A History of Violence

6 Apr

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A quick note – I am trialing a new scoring system with my reviews. I will break a film into three categories. Each category will be scored out of 5. I will then add the scores up to give a final mark out of 15.

Any feedback on how you think this system works will be much appreciated. Thanks.

Anyway, on with the review…Image

Plot and Story Telling

When Tom Stall (Viggo Mortensen) has his diner held up late one night, and a female employee is threatened, Tom comes to the rescue with an act of violence. Suddenly transformed from everyday, normal kind of guy, he finds himself the subject of media attention. The press are painting him as an American hero.

Unfortunately for Tom, there are some bad people from a past life who recognise his face in the papers and make it their business to find him. Uh-oh!

Ok, so the premise isn’t too bad. There’ are the makings of a potentially decent thriller. A normal guy turns out to have a dodgy history, with a few twists and turns thrown in to keep you interested. Instead, what we’re given is a plodding story where you’re never really left guessing about anything. It’s all very transparent. We also get a side story in which Tom’s son, Jack (Ashton Holmes) is bullied at school, apparently because he won a game of baseball. It all seems rather pointless as it has no bearing on the character development of anybody here.

There’s lots of blood, sent splattering from people’s faces in poorly choreographed fight scenes. And we also get two really odd and out of place sex scenes that are completely ill-fitting on the characters involved.

A reasonable premise is ruined by appalling story craft. It’s predictability is a small mercy, removing any element of thought you might have been giving this movie.

2/5

Acting

A poor film allows for hardly any good to take place. Viggo Mortensen, Mara Bello (as Mortensen’s on-screen wife, Edie Stall) and Ashton Holmes have no chemistry at all. They don’t work well together on screen and their performances feel so forced and over-sincere that at times it makes for uncomfortable viewing. Several times I found myself sniggering at key scenes that weren’t supposed to be funny, which is never a positive thing.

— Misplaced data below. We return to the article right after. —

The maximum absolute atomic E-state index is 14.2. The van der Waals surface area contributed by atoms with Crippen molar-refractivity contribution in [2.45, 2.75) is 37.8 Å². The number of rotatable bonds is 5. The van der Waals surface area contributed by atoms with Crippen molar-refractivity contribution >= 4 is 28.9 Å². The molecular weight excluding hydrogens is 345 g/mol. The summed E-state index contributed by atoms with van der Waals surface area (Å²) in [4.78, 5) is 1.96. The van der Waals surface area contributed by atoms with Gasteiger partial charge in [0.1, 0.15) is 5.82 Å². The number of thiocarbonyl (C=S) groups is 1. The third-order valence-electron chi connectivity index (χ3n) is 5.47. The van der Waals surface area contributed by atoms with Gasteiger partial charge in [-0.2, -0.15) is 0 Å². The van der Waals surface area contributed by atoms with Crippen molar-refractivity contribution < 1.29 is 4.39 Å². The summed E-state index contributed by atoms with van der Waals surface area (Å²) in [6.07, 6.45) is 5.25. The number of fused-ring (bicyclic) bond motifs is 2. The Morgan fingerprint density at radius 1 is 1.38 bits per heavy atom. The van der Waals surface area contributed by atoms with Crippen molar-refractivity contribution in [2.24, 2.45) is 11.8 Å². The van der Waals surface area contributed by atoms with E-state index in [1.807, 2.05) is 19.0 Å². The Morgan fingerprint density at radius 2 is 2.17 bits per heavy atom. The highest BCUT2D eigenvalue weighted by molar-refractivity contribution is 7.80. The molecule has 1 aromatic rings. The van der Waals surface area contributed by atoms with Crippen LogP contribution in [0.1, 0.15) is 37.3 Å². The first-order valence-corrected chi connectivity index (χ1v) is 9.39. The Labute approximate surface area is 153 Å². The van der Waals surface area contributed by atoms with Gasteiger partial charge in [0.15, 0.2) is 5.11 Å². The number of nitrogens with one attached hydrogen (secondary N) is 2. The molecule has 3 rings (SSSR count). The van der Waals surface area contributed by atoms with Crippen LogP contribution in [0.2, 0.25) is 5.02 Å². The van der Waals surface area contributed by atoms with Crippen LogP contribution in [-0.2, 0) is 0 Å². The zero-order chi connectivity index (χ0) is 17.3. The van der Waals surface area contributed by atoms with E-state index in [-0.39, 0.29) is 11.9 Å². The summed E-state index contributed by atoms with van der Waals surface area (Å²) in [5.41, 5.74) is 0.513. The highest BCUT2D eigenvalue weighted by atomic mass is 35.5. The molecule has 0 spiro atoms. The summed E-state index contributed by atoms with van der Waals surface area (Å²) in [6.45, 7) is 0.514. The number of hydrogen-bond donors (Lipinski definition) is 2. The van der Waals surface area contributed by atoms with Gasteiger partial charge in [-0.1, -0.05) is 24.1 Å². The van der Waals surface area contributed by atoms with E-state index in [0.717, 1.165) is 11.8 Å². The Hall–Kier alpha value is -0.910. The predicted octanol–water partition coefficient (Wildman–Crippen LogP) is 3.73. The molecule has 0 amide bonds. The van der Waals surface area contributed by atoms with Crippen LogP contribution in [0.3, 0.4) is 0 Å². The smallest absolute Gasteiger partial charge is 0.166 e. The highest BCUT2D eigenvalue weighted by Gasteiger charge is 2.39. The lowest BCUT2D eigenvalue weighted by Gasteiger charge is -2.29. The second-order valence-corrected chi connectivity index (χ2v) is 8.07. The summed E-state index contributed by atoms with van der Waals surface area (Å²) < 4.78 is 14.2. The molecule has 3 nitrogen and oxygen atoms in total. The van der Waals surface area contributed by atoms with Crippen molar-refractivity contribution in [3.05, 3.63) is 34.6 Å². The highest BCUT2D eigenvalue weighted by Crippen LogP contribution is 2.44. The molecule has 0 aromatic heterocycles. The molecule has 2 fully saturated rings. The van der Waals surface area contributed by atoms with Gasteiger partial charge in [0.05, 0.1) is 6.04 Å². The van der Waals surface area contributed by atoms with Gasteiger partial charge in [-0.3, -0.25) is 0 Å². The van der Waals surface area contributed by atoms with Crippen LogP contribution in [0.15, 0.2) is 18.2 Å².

There is one reasonable performance that makes for one good scene. William Hurt steals the film (which is barely a compliment to be honest) with his turn as Richie Cusack. His dialogue is the best in the film and he delivers it well. If he’d been afforded a bigger role, this film might have been more bearable.

2/5

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Other

There isn’t much else to write about to be honest. There’s some music that is as bad as the film itself. It doesn’t fit and adds absolutely nothing to what you’re watching. I did notice several times during this movie just how badly it is edited. Several times a character is holding a pose, for example they have their arms crossed, only to be in a different pose a second later despite no movement taking place. It’s sloppy and careless and only added to the overall feel of a poor film.

1/5

Conclusion

Make no mistake, A History of Violence is a bad film in all of the ways that a film can be bad. It has hardly any redeeming features and feels like a soap opera that has been produced on a particularly low budget. Avoid at all costs.

Final Score: 5/15

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One Response to “A History of Violence”

  1. biggreenjelly April 6, 2013 at 22:15 #

    I certainly didn’t hate the film as much as you did. I thought that the violence towards the end was well done and I also think that there are a couple of excellent performances in it. I agree with pretty much everything else though.

    As for the rating system, I like it as an idea but decided against it myself because I thought it might be limiting. I also worried about how I’d feel rating say a great film with poor acting 5,4,2 and an average film 2,3,4 and be left with two very differing opinions but similar scores. Still, it’s worth trying for a while at least. Will you go back and re-mark your previous reviews? Also, you missed the ‘2’ from the bottom of ‘acting’.

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